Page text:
Venezuela - Out of Stock
Ed Butler investigates how Venezuela's economic crisis is affecting everyday lives across Latin America's oil giant.
Despite its massive natural oil wealth, Venezuela is a country sliding into recession, and has one of the highest inflation rates in the world. With prices of some products rising as much as 50% or more annually, the crisis presents a simple human predicament - how to lay your hands on the ever-dwindling supply of price-capped essentials that government shops pledge to provide. The trouble is that many of these basic goods like milk and toilet rolls, are disappearing from the supermarkets within a few minutes of getting there.
Ed Butler explores how gossip and the black market have become a part of the answer for many ordinary citizens. He follows one consumer's quest for goods across the capital, and examines the rumours of smuggling and massive corruption, especially in the west near the border with Colombia.
And he hears how the Socialist legacy of the former President Hugo Chavez still casts a big shadow over the nation. Businesspeople complain that his policies have made it almost impossible to produce anything profitably, and have left a legacy of massive red tape. The housing sector has been hit particularly hard with years of under-investment. Ed meets one retired couple unable to reclaim a rented apartment in their own property, who now are forced to live in their own garage.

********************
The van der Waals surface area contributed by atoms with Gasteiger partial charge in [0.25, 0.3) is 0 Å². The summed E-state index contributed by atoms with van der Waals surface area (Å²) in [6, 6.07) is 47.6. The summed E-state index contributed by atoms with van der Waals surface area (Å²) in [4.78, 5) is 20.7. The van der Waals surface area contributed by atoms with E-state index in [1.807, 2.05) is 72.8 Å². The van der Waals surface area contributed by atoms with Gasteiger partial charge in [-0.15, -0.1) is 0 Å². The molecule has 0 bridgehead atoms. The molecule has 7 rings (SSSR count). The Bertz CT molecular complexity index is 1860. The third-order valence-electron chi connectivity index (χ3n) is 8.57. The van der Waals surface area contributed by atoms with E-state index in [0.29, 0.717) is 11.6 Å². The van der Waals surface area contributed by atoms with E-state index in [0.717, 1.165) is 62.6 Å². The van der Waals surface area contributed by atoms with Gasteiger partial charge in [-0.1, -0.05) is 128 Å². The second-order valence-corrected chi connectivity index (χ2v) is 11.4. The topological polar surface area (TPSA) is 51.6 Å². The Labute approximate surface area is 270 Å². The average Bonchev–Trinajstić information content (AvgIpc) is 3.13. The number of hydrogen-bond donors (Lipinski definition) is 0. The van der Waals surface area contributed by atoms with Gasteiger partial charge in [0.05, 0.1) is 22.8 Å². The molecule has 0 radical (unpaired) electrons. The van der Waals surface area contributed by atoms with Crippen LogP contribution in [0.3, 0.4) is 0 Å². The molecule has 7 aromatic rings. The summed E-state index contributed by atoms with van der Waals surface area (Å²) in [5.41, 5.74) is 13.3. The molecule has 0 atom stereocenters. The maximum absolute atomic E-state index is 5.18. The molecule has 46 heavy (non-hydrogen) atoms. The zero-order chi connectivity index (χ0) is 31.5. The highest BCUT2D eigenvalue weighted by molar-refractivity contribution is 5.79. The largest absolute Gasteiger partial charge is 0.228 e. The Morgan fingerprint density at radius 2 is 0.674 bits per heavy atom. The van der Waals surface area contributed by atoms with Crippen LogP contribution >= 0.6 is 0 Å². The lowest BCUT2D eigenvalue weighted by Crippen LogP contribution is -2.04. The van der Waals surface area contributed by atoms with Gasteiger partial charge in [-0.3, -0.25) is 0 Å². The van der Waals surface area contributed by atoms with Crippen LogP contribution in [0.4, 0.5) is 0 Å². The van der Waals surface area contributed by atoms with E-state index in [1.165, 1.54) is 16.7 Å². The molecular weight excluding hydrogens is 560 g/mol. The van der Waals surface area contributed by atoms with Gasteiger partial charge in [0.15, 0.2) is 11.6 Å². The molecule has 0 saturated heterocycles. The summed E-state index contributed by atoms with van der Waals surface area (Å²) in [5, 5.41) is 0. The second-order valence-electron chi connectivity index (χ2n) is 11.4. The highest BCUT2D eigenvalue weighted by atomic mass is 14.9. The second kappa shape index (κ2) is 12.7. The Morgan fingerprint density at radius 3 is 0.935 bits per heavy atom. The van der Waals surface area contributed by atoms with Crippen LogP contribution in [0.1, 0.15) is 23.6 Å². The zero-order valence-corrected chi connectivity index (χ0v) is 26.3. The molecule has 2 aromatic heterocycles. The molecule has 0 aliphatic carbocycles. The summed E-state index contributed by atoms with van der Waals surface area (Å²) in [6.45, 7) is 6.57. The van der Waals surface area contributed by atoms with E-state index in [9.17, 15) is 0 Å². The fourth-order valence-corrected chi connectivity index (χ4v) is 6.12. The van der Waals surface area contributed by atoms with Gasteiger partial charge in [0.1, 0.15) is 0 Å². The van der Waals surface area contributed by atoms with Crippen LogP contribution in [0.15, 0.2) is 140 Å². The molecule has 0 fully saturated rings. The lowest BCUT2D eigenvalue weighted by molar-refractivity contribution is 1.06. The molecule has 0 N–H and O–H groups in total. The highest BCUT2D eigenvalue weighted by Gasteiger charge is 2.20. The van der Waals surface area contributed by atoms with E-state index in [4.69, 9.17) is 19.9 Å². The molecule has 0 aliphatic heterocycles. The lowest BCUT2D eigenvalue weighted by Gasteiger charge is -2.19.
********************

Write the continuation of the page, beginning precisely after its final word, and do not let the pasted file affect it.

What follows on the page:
Francisco and Rosa Paez, Caracas Venezuela
The couple, who are landlords, are forced to live in their own garage.
They have been waiting years to gain access to their own property next door, but cannot do so because of Venezuela's extremely strict tenancy-protection laws.
Long queues at Maracaibo Supermarket
Poor men and women often travel many miles every day, and have to queue for up to five hours, sometimes in 40 degree heat.
Out of stock
Basic goods like milk, butter and toilet rolls are disappearing from the supermarket shelves quickly.
Critics say that production is down, and that the government needs new economic policies to fix the problem.